Housing under construction for special-needs adults

Kuni Foundation is building 45-unit Stephen's Place in Vancouver

By Cami Joner, Columbian retail & real estate reporter



Stephen’s Place

What: A residential community for independent adults with developmental disabilities.

Where: 501 S.E. Ellsworth Road, Vancouver.

Developer: Vancouver-based Wayne D. Kuni & Joan E. Kuni Foundation, which supports housing and socialization for developmentally disabled adults and clinical cancer research.


After months of planning, an apartment complex for adults with developmental disabilities is under construction off East Mill Plain Boulevard and Interstate 205 in Vancouver.

The complex will be called Stephen's Place, named after a member of the Kuni family, which is financing the $12 million project through its Wayne D. Kuni & Joan E. Kuni Foundation. Already, there's a waiting list of people hoping to live in the approximately 45 units, according to Jacki Gallo, the foundation's executive director.

The strong interest is no surprise, Gallo said, since there are few facilities in the country like Stephen's Place.

"Our target resident will be someone who has the ability to live somewhat independently," she said.

The demographic faces a widening housing gap across the nation, according to Gallo, who said it's a concern for aging parents of adult children with disabilities. "As the parents age, there's no one to take care of the adult children," she said, other than home-care options in which caregivers visit the home. The option is less than ideal for social interaction, Gallo said.

"This (Stephen's Place) will provide the community feel," she said.

The foundation is aiming for a March 2014 opening for the two-story, U-shaped building, situated south of Mill Plain at 501 S.E. Ellsworth Road. It will feature two stories of approximately 45 studio- and one-bedroom apartments. It also will include an eating and commons area, a large exercise room, an activity center and computer room.

The site was designed by Portland-based C2K Architecture.

"We want to have lots of positive programs for our residents," Gallo said. She expects to include everything from art classes to practical applications, such as how to balance a bank account.

An outdoor garden area and walking paths will help keep residents active in age-appropriate activities, Gallo said.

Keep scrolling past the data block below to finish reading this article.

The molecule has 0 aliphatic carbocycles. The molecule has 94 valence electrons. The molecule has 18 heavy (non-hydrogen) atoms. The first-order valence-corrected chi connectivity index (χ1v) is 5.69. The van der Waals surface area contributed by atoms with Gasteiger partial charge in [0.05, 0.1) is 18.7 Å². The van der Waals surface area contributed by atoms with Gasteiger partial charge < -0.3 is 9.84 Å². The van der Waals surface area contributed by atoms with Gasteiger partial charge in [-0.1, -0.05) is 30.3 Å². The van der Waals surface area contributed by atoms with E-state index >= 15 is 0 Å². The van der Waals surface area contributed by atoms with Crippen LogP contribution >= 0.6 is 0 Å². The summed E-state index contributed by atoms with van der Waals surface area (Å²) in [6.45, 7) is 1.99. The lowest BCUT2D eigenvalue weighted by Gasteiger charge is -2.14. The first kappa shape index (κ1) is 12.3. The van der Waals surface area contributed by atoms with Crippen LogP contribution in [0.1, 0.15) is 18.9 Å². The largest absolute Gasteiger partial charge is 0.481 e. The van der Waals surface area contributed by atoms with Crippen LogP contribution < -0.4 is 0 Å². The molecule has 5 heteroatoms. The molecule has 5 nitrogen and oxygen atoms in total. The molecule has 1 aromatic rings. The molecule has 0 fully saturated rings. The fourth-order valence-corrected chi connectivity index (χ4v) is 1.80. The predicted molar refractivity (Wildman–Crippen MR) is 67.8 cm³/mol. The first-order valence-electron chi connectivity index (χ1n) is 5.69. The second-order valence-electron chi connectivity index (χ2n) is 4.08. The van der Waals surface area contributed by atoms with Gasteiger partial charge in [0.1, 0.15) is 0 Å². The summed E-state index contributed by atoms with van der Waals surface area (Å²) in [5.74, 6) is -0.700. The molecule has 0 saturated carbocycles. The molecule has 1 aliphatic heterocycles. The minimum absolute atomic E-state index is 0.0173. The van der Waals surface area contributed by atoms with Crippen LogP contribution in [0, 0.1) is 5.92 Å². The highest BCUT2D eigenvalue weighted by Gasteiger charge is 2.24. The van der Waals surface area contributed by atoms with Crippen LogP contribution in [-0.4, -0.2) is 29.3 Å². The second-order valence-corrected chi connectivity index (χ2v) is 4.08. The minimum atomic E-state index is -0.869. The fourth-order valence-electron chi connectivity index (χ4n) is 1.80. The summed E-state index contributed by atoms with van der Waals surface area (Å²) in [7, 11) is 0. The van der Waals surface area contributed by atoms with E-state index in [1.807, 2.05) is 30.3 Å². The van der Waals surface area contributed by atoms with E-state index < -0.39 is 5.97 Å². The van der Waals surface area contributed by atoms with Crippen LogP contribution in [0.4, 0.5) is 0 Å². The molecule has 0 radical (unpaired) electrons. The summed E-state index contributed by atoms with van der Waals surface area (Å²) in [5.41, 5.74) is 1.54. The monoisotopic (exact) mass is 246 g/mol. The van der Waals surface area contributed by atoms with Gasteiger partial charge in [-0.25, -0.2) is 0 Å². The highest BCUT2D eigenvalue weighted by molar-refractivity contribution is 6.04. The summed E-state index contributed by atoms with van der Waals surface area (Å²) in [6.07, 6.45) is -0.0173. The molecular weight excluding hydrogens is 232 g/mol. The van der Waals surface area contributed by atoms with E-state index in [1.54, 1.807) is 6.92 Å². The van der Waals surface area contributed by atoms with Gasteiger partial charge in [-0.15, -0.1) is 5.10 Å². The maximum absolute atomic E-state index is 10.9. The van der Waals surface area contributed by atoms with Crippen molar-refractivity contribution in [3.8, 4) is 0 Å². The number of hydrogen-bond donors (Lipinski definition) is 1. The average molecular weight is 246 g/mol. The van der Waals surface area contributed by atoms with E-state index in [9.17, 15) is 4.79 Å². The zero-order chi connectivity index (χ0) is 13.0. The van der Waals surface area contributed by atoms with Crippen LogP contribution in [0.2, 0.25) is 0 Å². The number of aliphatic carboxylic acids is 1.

The Kuni Foundation was started by Wayne Kuni, a Portland auto dealer who died in 2006 and left his financial assets to launch the $28.5 million nonprofit organization. Stephen's Place is named after a member of the Kuni family who died at the age of 25. Vancouver-based Kuni Automotive operates 14 dealerships in four states. The foundation funds cancer research and projects to enhance the lives of adults with developmental disabilities.

"Our biggest goal is to have a community environment for this population," Gallo said.

Her organization is working to further define the ideal resident for Stephen's Place and will have applications available soon. The waiting list is for those who have expressed an interest in the home.

Gallo said residents and their families would pay monthly fees for apartments, meals, programs and care at the private facility — costs that have not been determined yet. Plans are for Stephen's Place to be self-sustaining over time, with rent payments covering operating expenses and personnel. However, Gallo expects foundation grants will help get the facility running and staffed according to Washington state licensing requirements for assisted living facilities.

"Until we know exactly what is demanded, those (monthly rent) estimates are something we don't want to take a stab at," she said.

The Kuni Foundation's development funding should also help keep rents lower for residents, Gallo said.

"Because the Kuni Foundation is funding the building, there's no debt repayment. That takes out a very large chunk of cost that would have been distributed to the tenants," she said.

Residents who receive government disability checks and other income will not send those payments directly to the facility.

"I would assume part of the family's payment will be made from those sources, but we won't know," Gallo said.

She expects to draw residents from all over the country to Stephen's Place, with its planned programs aimed at protecting vulnerable adults while offering independence at the same time. It's a rare combination in facilities for adults with special needs, Gallo said, although there are examples, such as Casa de Amma in San Juan Capistrano, Calif.

"It hasn't been done much in the past," she said. "If not for the generous grants from the Kuni Foundation, I don't know where a facility like this would have gotten its funding."